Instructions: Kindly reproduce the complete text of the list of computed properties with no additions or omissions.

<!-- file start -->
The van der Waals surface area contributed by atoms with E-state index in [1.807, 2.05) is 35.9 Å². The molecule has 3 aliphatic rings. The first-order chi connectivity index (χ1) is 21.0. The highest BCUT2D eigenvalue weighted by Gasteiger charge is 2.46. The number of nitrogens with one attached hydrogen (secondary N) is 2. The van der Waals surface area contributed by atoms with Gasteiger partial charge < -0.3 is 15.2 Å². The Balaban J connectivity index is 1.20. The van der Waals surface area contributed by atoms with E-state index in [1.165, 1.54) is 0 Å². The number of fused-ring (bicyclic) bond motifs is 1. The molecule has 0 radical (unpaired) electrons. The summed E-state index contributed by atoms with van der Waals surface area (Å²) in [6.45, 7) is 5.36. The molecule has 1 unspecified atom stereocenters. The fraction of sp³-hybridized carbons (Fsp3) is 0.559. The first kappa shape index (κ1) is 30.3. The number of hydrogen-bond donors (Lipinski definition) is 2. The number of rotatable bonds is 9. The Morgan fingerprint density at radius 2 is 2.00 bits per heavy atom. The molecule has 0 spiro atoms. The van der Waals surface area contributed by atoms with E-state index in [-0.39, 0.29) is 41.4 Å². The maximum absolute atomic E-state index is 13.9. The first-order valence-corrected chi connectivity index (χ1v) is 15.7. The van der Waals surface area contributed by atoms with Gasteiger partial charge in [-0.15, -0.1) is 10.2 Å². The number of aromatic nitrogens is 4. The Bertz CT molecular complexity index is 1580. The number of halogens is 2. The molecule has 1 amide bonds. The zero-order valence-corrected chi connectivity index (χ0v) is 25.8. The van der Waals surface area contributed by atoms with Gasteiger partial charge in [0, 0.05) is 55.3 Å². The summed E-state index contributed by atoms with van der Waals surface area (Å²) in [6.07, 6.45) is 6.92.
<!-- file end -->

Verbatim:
The van der Waals surface area contributed by atoms with E-state index in [1.807, 2.05) is 35.9 Å². The molecule has 3 aliphatic rings. The first-order chi connectivity index (χ1) is 21.0. The highest BCUT2D eigenvalue weighted by Gasteiger charge is 2.46. The number of nitrogens with one attached hydrogen (secondary N) is 2. The van der Waals surface area contributed by atoms with Gasteiger partial charge < -0.3 is 15.2 Å². The Balaban J connectivity index is 1.20. The van der Waals surface area contributed by atoms with E-state index in [1.165, 1.54) is 0 Å². The number of fused-ring (bicyclic) bond motifs is 1. The molecule has 0 radical (unpaired) electrons. The summed E-state index contributed by atoms with van der Waals surface area (Å²) in [6.45, 7) is 5.36. The molecule has 1 unspecified atom stereocenters. The fraction of sp³-hybridized carbons (Fsp3) is 0.559. The first kappa shape index (κ1) is 30.3. The number of hydrogen-bond donors (Lipinski definition) is 2. The number of rotatable bonds is 9. The Morgan fingerprint density at radius 2 is 2.00 bits per heavy atom. The molecule has 0 spiro atoms. The van der Waals surface area contributed by atoms with E-state index in [-0.39, 0.29) is 41.4 Å². The maximum absolute atomic E-state index is 13.9. The first-order valence-corrected chi connectivity index (χ1v) is 15.7. The van der Waals surface area contributed by atoms with Gasteiger partial charge in [-0.15, -0.1) is 10.2 Å². The number of aromatic nitrogens is 4. The Bertz CT molecular complexity index is 1580. The number of halogens is 2. The molecule has 1 amide bonds. The zero-order valence-corrected chi connectivity index (χ0v) is 25.8. The van der Waals surface area contributed by atoms with Gasteiger partial charge in [0, 0.05) is 55.3 Å². The summed E-state index contributed by atoms with van der Waals surface area (Å²) in [6.07, 6.45) is 6.92.